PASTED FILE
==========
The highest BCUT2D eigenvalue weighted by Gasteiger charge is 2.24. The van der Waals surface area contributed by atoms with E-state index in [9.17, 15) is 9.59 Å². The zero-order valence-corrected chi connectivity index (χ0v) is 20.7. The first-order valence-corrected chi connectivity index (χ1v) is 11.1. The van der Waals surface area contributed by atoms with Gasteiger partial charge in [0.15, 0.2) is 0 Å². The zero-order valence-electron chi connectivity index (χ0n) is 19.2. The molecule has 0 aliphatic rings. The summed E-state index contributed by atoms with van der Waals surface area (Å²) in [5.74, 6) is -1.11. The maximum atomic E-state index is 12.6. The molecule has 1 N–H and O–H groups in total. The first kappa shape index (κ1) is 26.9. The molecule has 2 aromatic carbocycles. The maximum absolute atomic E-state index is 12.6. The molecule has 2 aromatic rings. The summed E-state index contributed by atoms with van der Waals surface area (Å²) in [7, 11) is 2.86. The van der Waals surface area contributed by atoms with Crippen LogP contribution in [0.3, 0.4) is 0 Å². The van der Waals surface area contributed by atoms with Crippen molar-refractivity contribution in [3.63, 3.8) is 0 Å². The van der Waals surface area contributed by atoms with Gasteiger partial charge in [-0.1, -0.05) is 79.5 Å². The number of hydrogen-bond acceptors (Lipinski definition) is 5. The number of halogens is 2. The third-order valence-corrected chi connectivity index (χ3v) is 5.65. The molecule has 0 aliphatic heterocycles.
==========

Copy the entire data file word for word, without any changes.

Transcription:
The highest BCUT2D eigenvalue weighted by Gasteiger charge is 2.24. The van der Waals surface area contributed by atoms with E-state index in [9.17, 15) is 9.59 Å². The zero-order valence-corrected chi connectivity index (χ0v) is 20.7. The first-order valence-corrected chi connectivity index (χ1v) is 11.1. The van der Waals surface area contributed by atoms with Gasteiger partial charge in [0.15, 0.2) is 0 Å². The zero-order valence-electron chi connectivity index (χ0n) is 19.2. The molecule has 0 aliphatic rings. The summed E-state index contributed by atoms with van der Waals surface area (Å²) in [5.74, 6) is -1.11. The maximum atomic E-state index is 12.6. The molecule has 1 N–H and O–H groups in total. The first kappa shape index (κ1) is 26.9. The molecule has 2 aromatic carbocycles. The maximum absolute atomic E-state index is 12.6. The molecule has 2 aromatic rings. The summed E-state index contributed by atoms with van der Waals surface area (Å²) in [7, 11) is 2.86. The van der Waals surface area contributed by atoms with Crippen LogP contribution in [0.3, 0.4) is 0 Å². The van der Waals surface area contributed by atoms with Crippen molar-refractivity contribution in [3.63, 3.8) is 0 Å². The van der Waals surface area contributed by atoms with Gasteiger partial charge in [-0.1, -0.05) is 79.5 Å². The number of hydrogen-bond acceptors (Lipinski definition) is 5. The number of halogens is 2. The third-order valence-corrected chi connectivity index (χ3v) is 5.65. The molecule has 0 aliphatic heterocycles.